Feb 11, 2009
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Use of the Guard and Reserve has steadily increased since the first Gulf War in the early 1990s, and this trend is likely to continue as the Global War on Terror persists. Previous research on how deployments affect military families has focused almost exclusively on the Active Component; however, demographic differences between active component and reserve component families suggest that the latter may face different issues during deployment and consequently require different types of support. Castaneda et al. interviewed military family experts and guard and reserve service members and spouses about topics including family readiness for deployment, the problems and positives associated with deployment, family coping, resources used by these families for deployment support, and service member military career intentions. The authors analyzed data from over 600 interviews to provide a better understanding of the major issues faced by guard and reserve families, how they vary among families who differ demographically, and how they may relate to military career intentions. Castaneda et al. conclude with suggestions on how the Department of Defense can better support guard and reserve families, noting that such efforts can both promote general family well-being and increase service member readiness and retention.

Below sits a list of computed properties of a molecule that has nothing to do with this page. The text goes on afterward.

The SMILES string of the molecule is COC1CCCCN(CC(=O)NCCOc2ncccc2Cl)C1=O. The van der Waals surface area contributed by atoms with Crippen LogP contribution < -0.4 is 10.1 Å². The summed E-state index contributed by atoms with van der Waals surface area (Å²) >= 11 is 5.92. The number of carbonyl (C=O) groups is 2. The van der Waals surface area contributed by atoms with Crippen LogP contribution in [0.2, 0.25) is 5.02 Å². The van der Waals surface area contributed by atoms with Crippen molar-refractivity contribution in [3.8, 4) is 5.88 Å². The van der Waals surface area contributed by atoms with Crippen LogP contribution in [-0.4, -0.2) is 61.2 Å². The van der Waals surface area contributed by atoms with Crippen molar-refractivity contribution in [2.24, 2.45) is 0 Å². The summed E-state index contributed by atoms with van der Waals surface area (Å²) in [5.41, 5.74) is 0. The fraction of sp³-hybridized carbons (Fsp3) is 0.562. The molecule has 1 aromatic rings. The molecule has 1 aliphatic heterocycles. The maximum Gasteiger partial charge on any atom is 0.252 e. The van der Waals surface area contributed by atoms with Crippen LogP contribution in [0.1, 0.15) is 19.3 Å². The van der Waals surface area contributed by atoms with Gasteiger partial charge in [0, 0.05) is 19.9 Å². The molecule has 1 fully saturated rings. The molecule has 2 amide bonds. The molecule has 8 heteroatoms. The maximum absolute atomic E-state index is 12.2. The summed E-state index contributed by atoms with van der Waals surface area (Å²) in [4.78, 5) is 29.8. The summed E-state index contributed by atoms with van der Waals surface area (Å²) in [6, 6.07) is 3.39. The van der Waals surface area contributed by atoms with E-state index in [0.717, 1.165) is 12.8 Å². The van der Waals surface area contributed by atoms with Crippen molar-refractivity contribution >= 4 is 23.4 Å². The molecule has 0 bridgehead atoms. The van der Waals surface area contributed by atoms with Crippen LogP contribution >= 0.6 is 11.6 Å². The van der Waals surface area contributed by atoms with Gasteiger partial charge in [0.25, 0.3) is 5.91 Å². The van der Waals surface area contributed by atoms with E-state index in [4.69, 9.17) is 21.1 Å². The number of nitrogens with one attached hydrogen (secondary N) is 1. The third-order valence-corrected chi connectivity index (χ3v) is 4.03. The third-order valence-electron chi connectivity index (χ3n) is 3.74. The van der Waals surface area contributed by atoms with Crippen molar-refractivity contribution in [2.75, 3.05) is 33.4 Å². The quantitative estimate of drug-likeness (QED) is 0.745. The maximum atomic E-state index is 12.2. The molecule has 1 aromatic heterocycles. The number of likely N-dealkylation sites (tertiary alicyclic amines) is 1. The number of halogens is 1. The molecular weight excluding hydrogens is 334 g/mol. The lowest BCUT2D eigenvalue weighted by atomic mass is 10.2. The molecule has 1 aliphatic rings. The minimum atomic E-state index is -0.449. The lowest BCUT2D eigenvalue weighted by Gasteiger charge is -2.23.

What Are the Characteristics of Guard and Reserve Families?
How Ready Are Guard and Reserve Families?
What Problems Do Guard and Reserve Families Report?
What Positives Do Guard and Reserve Families Report?
How Well Do Guard and Reserve Families Cope?
What Resources Do Guard and Reserve Families Use During Deployment?
How Do Guard and Reserve Families' Retention Plans Differ?
What Are Guard and Reserve Families' Suggestions for Better Support?
Conclusion and Recommendations
Service Member and Spouse Interviews